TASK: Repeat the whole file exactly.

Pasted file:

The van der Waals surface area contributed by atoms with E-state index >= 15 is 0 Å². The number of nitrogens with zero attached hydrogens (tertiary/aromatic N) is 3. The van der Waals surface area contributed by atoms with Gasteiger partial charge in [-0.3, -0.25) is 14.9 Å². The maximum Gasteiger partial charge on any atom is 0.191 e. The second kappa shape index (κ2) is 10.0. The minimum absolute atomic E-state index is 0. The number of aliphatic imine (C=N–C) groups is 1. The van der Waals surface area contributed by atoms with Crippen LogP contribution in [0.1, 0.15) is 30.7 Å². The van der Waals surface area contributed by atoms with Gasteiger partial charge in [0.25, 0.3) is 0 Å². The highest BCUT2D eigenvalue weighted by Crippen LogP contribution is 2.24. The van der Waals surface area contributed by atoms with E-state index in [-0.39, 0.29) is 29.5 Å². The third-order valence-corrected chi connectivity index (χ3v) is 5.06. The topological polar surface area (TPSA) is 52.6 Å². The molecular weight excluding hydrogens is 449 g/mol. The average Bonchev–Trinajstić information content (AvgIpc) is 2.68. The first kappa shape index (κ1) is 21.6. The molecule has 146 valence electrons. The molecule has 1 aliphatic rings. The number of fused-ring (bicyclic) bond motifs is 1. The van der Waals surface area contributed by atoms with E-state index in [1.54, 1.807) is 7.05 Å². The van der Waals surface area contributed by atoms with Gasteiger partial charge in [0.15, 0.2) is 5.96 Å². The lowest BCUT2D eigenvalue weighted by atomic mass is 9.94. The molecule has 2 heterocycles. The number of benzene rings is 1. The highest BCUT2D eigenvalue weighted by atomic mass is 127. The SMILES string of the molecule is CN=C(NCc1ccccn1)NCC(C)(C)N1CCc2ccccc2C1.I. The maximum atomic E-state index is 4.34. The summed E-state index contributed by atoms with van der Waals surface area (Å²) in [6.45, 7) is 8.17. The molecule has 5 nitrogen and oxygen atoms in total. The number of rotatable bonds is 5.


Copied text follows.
The van der Waals surface area contributed by atoms with E-state index >= 15 is 0 Å². The number of nitrogens with zero attached hydrogens (tertiary/aromatic N) is 3. The van der Waals surface area contributed by atoms with Gasteiger partial charge in [-0.3, -0.25) is 14.9 Å². The maximum Gasteiger partial charge on any atom is 0.191 e. The second kappa shape index (κ2) is 10.0. The minimum absolute atomic E-state index is 0. The number of aliphatic imine (C=N–C) groups is 1. The van der Waals surface area contributed by atoms with Crippen LogP contribution in [0.1, 0.15) is 30.7 Å². The van der Waals surface area contributed by atoms with Gasteiger partial charge in [0.25, 0.3) is 0 Å². The highest BCUT2D eigenvalue weighted by Crippen LogP contribution is 2.24. The van der Waals surface area contributed by atoms with E-state index in [-0.39, 0.29) is 29.5 Å². The third-order valence-corrected chi connectivity index (χ3v) is 5.06. The topological polar surface area (TPSA) is 52.6 Å². The molecular weight excluding hydrogens is 449 g/mol. The average Bonchev–Trinajstić information content (AvgIpc) is 2.68. The first kappa shape index (κ1) is 21.6. The molecule has 146 valence electrons. The molecule has 1 aliphatic rings. The number of fused-ring (bicyclic) bond motifs is 1. The van der Waals surface area contributed by atoms with E-state index in [1.54, 1.807) is 7.05 Å². The van der Waals surface area contributed by atoms with Gasteiger partial charge in [0.15, 0.2) is 5.96 Å². The lowest BCUT2D eigenvalue weighted by atomic mass is 9.94. The molecule has 2 heterocycles. The number of benzene rings is 1. The highest BCUT2D eigenvalue weighted by atomic mass is 127. The SMILES string of the molecule is CN=C(NCc1ccccn1)NCC(C)(C)N1CCc2ccccc2C1.I. The maximum atomic E-state index is 4.34. The summed E-state index contributed by atoms with van der Waals surface area (Å²) in [6.45, 7) is 8.17. The molecule has 5 nitrogen and oxygen atoms in total. The number of rotatable bonds is 5.